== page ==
Tracing Of The Lines: British Petroleum (BP), The Iraq War, and Oil

Guest Post by Rickey E. Martin

iraq war

It’s the early 2000’s and in the background there is a clash between America and Iraq. Saddam Hussein wants to trade the country’s oil in Euro’s instead of the US dollar. Strangely enough, Qaddafi did something similar, but he wanted to go from the dollar and start dealing in gold. Why gold? Because most of the gold in the US isn’t actually owned by the Americans, only the dollar is what the American government says it has, so it would be a worthless bargaining tool for commodities such as oil.

What next? British Petroleum, (BP) is a British multinational oil and gas company. Remember their oil spill in 2010? Before the spill, in 2009, BP paid worldwide effective tax at the rate of 33% on profits of £15bn. Of that, £5bn was tax, the company gave more than £900m to the UK Government, about as much as this country gets from its entire transport and communications industry. BP paid £930m in UK tax on its profits in 2009, which was well down on the £1.7bn it had paid in each of the previous three years.

UK pensions have huge holdings of BP shares and the company says that £1 of every £7 paid in dividends to pension funds by FTSE 100 companies last year came from BP. Also, it is estimated that about 18 million people in the UK either own BP shares or pay into a pension fund that holds BP shares.

Middle East Oil Pipelines


1) A tactic from Iran to intimidate the western world would be to lower production quotas. One of the world’s leading oil producers, Venezuela, is both an ally of Iran and member of OPEC and likely to support the Iranian position. Even with U.S. backing, the Saudis may be less willing to stand up to Iran and use its excess capacity to moderate the impact of any reduction of oil supplies.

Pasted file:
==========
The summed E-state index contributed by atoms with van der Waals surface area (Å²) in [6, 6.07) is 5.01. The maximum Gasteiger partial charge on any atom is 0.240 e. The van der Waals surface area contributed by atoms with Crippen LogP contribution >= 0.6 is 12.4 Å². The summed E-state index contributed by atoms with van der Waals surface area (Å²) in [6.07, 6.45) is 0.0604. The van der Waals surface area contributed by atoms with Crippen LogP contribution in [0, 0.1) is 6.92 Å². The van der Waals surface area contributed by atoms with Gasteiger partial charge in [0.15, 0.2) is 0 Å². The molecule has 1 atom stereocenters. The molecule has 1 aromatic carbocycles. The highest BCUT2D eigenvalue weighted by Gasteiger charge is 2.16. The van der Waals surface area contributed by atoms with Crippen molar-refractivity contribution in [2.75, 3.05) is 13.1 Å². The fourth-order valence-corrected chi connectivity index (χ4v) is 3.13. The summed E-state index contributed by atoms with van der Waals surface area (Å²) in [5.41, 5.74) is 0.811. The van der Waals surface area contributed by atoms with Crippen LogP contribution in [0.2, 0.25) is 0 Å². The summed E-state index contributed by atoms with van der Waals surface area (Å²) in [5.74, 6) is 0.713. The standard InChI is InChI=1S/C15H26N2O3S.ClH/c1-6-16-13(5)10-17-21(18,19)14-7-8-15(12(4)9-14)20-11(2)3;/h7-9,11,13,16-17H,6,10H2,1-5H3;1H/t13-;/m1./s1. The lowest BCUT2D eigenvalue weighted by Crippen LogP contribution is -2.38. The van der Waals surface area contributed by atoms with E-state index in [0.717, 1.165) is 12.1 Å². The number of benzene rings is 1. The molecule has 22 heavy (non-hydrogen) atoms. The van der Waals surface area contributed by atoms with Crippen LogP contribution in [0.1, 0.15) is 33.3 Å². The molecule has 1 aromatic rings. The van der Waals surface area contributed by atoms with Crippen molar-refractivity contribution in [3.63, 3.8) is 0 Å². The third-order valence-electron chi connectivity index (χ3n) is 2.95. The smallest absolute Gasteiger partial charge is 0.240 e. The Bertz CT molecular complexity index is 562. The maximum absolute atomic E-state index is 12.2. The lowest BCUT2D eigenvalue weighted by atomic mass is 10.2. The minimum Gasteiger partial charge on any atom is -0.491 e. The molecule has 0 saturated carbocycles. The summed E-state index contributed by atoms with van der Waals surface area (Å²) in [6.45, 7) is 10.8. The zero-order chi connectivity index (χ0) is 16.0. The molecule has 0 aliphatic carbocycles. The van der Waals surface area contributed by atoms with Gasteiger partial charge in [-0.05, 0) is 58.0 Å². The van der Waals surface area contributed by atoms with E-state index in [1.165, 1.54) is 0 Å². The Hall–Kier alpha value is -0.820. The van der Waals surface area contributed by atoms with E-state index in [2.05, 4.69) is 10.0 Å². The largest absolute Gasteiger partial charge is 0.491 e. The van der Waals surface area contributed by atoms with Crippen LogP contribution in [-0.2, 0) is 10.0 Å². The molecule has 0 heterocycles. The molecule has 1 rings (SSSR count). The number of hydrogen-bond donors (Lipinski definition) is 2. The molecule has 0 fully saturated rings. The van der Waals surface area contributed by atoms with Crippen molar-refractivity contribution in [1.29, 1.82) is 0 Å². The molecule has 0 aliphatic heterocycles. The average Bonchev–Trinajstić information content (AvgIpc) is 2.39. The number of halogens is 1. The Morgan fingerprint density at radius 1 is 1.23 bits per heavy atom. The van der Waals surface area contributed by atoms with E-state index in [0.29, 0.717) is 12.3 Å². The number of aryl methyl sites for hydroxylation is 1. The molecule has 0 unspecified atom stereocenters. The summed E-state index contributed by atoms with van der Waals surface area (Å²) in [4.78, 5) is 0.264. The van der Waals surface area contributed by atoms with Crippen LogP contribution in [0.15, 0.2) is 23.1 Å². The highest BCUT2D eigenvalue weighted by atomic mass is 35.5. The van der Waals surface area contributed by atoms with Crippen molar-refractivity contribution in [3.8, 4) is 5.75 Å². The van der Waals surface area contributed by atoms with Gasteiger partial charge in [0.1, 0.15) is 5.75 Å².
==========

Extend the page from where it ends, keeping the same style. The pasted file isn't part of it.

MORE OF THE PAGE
2) While there was much discussion on the pipeline’s revival, the conclusion was that such an effort would be entirely infeasible, because such a pipeline would be a magnet for terrorist attacks due to the regional stigma attached to Israel.
3) The Rumelia oil field is a super-giant oil field in southern Iraq.
4) Old Kirkuk pipeline
5) Iran has threatened to close the Strait of Hormuz in response to economic sanctions or military action aimed at its nuclear program. Over 17 million barrels of oil per day flow through the Strait, and the mere threat of closure has kept oil prices elevated.

You would think the deep-sea oil spill would have hit BP pretty hard. Well someone did, nicely cutting the company’s tax’s for the next four years. In 2012, there has been a lot of controversy over the US wanting to claim the Iraqi oil fields as collateral for the cost of the war. Later it was decided that foreign oil companies could bid in an auction to win the right to help the Iraqis drill for oil. Sounds good?

The oil field up for auction was called Rumelia; it is considered the third largest oil field in the world. The US was not allowed to take part in the bid due to people’s suspicions over their motives. It gave everyone a little confidence that we didn’t go to war for the oil. Two companies ended up winning the bid, so who owns it? The field is owned by Iraq but subcontracted to BP and CNPC under Iraq Producing.

Each can take 250,000 barrels per day for $10 each, but they’re trying to push for double of that amount. So what has this have to do with America? BP isn’t just British, The US operations comprise nearly one-third of BP’s worldwide business interests, and the US is the country with the greatest concentration of its employees and investments (approximately 20,000 workers). So who gets what? The UK gets the tax, even though at the moment a litre of fuel is around £1.40 ($10 a gallon). I believe this is so the British government can say that the UK didn’t go to war over oil, while making big bucks though the taxing of oil sent to our friends across the pond in America, and that is shown by the lower prices at their pumps.